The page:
FWC Discovers Nonnative Lionfish In Gulf of Mexico

By: Press Release Email
By: Press Release Email

FWC Press Release:

Researchers with the Florida Fish and Wildlife Conservation Commission’s (FWC) Fish and Wildlife Research Institute collected two juvenile red lionfish (Pterois volitans) last week from the Gulf of Mexico.

With the exception of a probable aquarium release from the Tampa Bay area, the discovery of these lionfish marks the first time this nonnative species has been documented in Gulf waters north of the Tortugas and the Yucatan Peninsula.

FWC researchers found the lionfish in the catch from two separate net tows taken at distances of 99 and 160 miles off the southwest coast of Florida, north of the Dry Tortugas and west of Cape Romano. The specimens were taken from depths of 183 and 240 feet as part of a trawl survey funded by the Southeast Area Monitoring and Assessment Program, a cooperative state and federal program.

FWC scientists believe the two juvenile lionfish, measuring approximately 2.5 inches in length, are either evidence of a spawning population on the Gulf of Mexico’s West Florida Shelf or they were transported to the area by ocean currents from other potential spawning areas, such as the waters off the Yucatan Peninsula. Either of these scenarios could indicate an expansion of the range of this species in the eastern Gulf of Mexico.

Lionfish are nonnative, venomous fish that have been sighted in Atlantic coastal waters of the United States since the mid-1990s and have been reported more recently in the waters of the Florida Keys and Dry Tortugas. Lionfish, specifically the red lionfish and the devil firefish, appear to have established populations in the western North Atlantic Ocean. These species are native to the reefs and rocky crevices of the Indo-Pacific, but were likely introduced into South Florida waters in 1992.

To report sightings of lionfish, call the nationwide reporting number (877-STOPANS) sponsored by the U.S. Fish and Wildlife Service and the U.S. Geological Survey (USGS) or fill out an online report on the USGS website at http://nas.er.usgs.gov/sightingreport.asp.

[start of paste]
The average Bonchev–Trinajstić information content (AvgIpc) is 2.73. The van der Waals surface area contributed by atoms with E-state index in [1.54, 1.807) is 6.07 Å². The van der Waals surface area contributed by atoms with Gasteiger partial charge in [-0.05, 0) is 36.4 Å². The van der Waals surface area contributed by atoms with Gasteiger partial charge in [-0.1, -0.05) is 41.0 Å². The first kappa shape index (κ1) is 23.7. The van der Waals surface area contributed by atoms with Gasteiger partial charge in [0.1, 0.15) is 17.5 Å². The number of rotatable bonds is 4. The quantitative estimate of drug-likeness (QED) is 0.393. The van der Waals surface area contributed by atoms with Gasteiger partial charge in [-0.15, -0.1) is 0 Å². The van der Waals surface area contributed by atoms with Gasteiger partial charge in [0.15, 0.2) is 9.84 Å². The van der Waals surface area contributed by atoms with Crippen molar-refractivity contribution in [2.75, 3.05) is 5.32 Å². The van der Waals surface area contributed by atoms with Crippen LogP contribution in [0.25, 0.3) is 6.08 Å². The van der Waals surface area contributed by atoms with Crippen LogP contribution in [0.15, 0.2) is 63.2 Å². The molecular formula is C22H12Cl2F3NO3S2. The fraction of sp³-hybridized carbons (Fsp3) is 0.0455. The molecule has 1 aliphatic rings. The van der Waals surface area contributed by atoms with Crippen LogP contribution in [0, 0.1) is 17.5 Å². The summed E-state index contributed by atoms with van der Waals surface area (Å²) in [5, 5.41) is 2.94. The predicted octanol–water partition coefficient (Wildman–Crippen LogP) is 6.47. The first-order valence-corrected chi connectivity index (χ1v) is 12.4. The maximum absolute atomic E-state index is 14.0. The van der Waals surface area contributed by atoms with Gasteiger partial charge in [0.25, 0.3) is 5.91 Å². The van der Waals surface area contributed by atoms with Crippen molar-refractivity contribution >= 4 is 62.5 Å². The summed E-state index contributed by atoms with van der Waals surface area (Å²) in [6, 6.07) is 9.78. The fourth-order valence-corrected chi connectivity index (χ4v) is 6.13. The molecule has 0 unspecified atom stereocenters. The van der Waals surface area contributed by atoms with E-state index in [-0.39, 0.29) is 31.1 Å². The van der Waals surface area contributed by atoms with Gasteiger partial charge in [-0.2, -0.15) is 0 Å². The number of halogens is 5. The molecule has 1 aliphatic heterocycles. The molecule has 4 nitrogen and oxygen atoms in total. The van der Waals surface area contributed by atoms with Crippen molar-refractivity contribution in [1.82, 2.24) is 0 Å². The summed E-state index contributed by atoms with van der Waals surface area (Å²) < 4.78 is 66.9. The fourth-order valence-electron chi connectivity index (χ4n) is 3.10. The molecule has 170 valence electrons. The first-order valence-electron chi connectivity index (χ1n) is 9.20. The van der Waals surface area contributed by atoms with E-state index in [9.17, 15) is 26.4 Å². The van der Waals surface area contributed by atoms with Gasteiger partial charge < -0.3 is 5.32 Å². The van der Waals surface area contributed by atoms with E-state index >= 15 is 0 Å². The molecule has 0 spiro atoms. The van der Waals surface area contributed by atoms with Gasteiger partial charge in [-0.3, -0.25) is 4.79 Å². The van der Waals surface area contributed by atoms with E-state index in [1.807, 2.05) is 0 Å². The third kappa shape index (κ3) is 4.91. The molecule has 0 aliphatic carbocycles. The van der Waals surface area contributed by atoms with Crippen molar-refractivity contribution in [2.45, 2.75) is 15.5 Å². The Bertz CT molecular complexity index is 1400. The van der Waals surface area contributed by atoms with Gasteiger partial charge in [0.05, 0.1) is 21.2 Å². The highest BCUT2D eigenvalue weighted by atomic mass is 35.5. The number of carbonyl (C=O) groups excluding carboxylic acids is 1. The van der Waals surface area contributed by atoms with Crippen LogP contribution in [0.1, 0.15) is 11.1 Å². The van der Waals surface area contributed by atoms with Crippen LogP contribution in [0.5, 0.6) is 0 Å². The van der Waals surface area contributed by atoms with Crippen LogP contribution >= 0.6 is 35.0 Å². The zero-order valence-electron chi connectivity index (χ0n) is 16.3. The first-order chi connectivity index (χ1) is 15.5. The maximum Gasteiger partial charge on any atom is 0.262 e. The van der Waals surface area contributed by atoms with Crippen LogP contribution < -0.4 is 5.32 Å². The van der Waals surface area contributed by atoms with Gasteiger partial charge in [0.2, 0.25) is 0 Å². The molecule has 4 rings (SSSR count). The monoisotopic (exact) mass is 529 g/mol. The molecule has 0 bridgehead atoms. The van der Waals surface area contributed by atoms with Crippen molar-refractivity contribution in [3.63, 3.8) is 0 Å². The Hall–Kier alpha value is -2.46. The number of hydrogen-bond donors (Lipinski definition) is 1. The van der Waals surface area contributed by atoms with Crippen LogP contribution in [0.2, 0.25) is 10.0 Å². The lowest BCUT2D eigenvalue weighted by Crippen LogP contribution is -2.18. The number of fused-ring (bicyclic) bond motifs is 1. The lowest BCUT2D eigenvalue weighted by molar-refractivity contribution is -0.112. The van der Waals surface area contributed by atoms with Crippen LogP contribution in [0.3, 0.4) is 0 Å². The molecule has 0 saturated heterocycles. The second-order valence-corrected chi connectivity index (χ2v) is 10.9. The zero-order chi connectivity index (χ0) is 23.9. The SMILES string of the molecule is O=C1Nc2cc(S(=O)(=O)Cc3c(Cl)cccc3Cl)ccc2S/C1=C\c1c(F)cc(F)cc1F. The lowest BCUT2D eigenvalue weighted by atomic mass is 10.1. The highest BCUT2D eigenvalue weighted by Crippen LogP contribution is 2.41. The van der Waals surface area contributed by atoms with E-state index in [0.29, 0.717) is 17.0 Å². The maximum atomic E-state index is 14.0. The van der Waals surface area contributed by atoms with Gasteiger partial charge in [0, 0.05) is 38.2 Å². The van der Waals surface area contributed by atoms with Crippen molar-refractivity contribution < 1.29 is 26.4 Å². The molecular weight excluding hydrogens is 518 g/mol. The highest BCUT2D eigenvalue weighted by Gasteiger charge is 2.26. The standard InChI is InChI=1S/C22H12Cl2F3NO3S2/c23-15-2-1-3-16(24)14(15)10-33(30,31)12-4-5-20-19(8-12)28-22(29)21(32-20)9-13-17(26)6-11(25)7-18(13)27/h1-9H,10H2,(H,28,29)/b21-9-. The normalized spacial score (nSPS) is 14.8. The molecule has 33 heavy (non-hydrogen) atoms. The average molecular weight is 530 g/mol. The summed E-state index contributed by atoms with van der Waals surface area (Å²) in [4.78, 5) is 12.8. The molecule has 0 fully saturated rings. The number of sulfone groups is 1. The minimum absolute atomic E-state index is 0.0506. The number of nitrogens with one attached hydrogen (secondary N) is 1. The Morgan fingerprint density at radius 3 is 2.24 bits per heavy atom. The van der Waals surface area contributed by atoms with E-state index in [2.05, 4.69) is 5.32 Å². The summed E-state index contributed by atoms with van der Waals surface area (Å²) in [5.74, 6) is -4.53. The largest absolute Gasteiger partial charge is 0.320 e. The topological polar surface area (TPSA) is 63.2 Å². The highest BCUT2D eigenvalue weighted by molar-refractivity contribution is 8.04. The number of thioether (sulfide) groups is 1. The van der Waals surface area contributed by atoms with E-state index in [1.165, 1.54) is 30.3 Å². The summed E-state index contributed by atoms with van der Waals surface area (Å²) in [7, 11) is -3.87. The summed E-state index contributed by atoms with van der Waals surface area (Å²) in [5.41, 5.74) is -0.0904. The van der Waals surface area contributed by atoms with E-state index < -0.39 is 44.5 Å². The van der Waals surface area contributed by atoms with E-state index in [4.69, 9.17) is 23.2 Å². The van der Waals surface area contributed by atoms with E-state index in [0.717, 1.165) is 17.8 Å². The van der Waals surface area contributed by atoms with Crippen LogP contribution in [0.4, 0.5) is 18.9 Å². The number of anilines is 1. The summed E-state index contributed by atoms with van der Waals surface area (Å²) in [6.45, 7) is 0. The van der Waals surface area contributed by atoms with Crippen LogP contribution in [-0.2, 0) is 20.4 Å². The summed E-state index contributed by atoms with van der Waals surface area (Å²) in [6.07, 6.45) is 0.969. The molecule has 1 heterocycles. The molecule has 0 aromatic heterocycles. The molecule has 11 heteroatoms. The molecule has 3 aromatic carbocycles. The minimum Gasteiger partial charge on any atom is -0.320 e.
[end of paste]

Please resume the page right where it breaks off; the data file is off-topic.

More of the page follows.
For more information about lionfish, visit the USGS website at http://nas.er.usgs.gov/queries/FactSheet.aspx?SpeciesID=963. Go to

MyFWC.com/Nonnative to learn more about nonnative species in Florida.

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  • by Tom J Location: Miami on Jul 27, 2010 at 09:35 AM
    There have been a number of sightings of lion fish off the Gulf coast of Florida since 2002, and a couple off Georgia so the new sightings are not the "first". There are a lot of "off radar" sightings that do not make main report venues (USGS NAS etc. From last years < 10 in SE FLO area, I have received calls for over 60 since June 19 in same area. We are seeing them now in a seemingly logorhythmic upswing in shallow populations(even though I expect they have been deep here for a while). They have been in less than 2' in the keys (by kids) to > 400'depths. Lion fish are still imported in huge numbers and sold as pets, and probably are still released (continued vector). Lion fish are allowed to be captured in our parks and sold back into the pet trade. My personal 2 cents...it would seem prudent that any species for which we are spending tax dollars to control, should not be allowed for sale given the mounting evidence of a likely history of multiple releases, and release sites.
  • by dog Location: gone on Jul 26, 2010 at 02:25 PM
    They are very good to eat, FWC needs to open a commercial fishery for this fish, Hi end resturants would be lining up for the exotic fish.
  • by Landi Location: Gadsden Co on Jul 26, 2010 at 02:00 PM
    This is a beautiful fish, my mom has one in her tank.
  • by country Location: justolyathat on Jul 26, 2010 at 12:46 PM
    Blecch. Inevitable, but blecch. I don't think that aquariums should be outlawed, but people should not be allowed to put water in them. The money that irresponsible people w/ aquariums have dinged the taxpayer for probably is well into the billions. Think hydrilla...
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